Jump to content
Nugget Shooter Forums

Archived

This topic is now archived and is closed to further replies.

Willy Bayot

Powerful Meteorite Detecting tool

Recommended Posts

Could you tell how its use would be 'severely restricted'?

Thanks,

Willy

We've already had people here that have tested proton mags on meteorites with very poor results. Problem is most meteorites are not solid metal like you use in your tests. Buy some different sizes and classes of stony meteorites for testing purposes and post the results, then you can brag all you want, if it's justified.

Steve

Share this post


Link to post
Share on other sites

Look at this document:

http://users.skynet.be/fa352591/PPM%20MarkII%20test%20results.PDF

This is a comparative test ground which has been setup by a team of our existing clients.

Willy

Thank you for the report Willy. Interesting read, but I did note that the targets being located were large items and that the data showed the finds quite well. Most all meteorites are pretty small in comparison though, and I believe that is the main disagreement folks have with the technology.

My apologies also. Most sites don't allow folks to openly market their own products, and I reacted out of habit. Could be the prospecting world is different, and creative business ideas are encouraged.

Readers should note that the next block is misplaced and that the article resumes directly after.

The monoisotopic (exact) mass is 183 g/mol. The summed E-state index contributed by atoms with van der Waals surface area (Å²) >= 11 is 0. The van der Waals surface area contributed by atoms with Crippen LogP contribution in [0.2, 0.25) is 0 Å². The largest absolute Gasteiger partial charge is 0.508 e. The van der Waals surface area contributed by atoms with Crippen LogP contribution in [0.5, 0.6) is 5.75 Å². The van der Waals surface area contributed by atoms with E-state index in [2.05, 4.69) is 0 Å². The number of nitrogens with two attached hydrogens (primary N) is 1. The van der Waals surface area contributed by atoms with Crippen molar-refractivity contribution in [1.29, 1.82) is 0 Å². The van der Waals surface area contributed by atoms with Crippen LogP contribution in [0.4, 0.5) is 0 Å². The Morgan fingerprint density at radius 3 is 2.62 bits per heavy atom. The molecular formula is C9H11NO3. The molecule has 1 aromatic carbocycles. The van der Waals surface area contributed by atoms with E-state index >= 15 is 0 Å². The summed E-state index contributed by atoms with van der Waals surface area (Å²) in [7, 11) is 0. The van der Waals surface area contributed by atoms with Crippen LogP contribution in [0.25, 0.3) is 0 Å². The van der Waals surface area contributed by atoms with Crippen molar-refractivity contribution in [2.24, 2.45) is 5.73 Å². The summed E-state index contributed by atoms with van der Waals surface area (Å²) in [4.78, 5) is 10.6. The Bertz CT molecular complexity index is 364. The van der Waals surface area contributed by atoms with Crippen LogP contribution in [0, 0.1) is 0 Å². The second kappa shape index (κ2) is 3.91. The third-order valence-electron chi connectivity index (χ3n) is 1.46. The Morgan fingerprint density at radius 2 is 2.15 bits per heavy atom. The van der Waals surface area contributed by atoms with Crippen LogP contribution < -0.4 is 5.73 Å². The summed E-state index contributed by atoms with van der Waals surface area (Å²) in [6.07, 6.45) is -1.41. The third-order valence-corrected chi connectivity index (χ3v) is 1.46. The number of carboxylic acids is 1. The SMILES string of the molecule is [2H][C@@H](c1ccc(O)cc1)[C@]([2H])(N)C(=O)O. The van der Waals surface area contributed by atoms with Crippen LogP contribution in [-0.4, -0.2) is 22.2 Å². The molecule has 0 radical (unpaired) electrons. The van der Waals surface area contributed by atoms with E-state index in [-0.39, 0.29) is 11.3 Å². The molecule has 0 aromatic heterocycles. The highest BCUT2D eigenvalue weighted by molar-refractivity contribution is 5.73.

Mike

Share this post


Link to post
Share on other sites

We've already had people here that have tested proton mags on meteorites with very poor results. Problem is most meteorites are not solid metal like you use in your tests. Buy some different sizes and classes of stony meteorites for testing purposes and post the results, then you can brag all you want, if it's justified.

Steve

Thanks for the suggestion.

Willy

Share this post


Link to post
Share on other sites

Thank you for the report Willy. Interesting read, but I did note that the targets being located were large items and that the data showed the finds quite well. Most all meteorites are pretty small in comparison though, and I believe that is the main disagreement folks have with the technology.

My apologies also. Most sites don't allow folks to openly market their own products, and I reacted out of habit. Could be the prospecting world is different, and creative business ideas are encouraged.

Mike

I quite understand how suspicions existing forum members can be against claims from brand-new members, more specially if they also say that they have no previous meteorite hunting experience. By the way, I shall probably never get the opportunity to get one from here in Europe.

I was probably a bit too 'pushy' in my first post, I see now that I should have better introduce myself first and I never wanted to be aggressive to anybody.

I'll follow the good suggestion of GoldFinger to buy/get some samples of meteorites and make benchmark tests with them.

I know very well that the stony ones will not be detected but they would not be with a metal detector either.

I am also aware that the tiny metallic ones would probably not be detected by a fast survey.

What I have understood from my readings is that there are at least half the meteorites found to be of Fe-Ni type.